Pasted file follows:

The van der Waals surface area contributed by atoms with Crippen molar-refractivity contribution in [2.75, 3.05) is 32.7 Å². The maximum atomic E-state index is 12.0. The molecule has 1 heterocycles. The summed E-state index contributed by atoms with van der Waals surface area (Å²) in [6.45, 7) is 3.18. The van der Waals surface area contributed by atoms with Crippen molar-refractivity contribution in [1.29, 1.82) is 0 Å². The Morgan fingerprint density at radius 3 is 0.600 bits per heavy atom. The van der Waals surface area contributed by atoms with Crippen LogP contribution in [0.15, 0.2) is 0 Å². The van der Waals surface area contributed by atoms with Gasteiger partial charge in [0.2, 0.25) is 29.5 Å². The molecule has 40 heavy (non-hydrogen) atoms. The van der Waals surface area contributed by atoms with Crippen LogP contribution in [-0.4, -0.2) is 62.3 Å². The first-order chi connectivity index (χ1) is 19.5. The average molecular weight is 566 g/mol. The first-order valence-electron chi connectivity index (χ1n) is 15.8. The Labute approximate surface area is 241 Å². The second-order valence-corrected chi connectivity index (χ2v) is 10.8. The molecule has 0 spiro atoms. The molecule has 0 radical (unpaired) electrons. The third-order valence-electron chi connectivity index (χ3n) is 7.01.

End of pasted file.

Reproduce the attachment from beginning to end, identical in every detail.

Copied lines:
The van der Waals surface area contributed by atoms with Crippen molar-refractivity contribution in [2.75, 3.05) is 32.7 Å². The maximum atomic E-state index is 12.0. The molecule has 1 heterocycles. The summed E-state index contributed by atoms with van der Waals surface area (Å²) in [6.45, 7) is 3.18. The van der Waals surface area contributed by atoms with Crippen molar-refractivity contribution in [1.29, 1.82) is 0 Å². The Morgan fingerprint density at radius 3 is 0.600 bits per heavy atom. The van der Waals surface area contributed by atoms with Crippen LogP contribution in [0.15, 0.2) is 0 Å². The van der Waals surface area contributed by atoms with Gasteiger partial charge in [0.2, 0.25) is 29.5 Å². The molecule has 40 heavy (non-hydrogen) atoms. The van der Waals surface area contributed by atoms with Crippen LogP contribution in [-0.4, -0.2) is 62.3 Å². The first-order chi connectivity index (χ1) is 19.5. The average molecular weight is 566 g/mol. The first-order valence-electron chi connectivity index (χ1n) is 15.8. The Labute approximate surface area is 241 Å². The second-order valence-corrected chi connectivity index (χ2v) is 10.8. The molecule has 0 spiro atoms. The molecule has 0 radical (unpaired) electrons. The third-order valence-electron chi connectivity index (χ3n) is 7.01.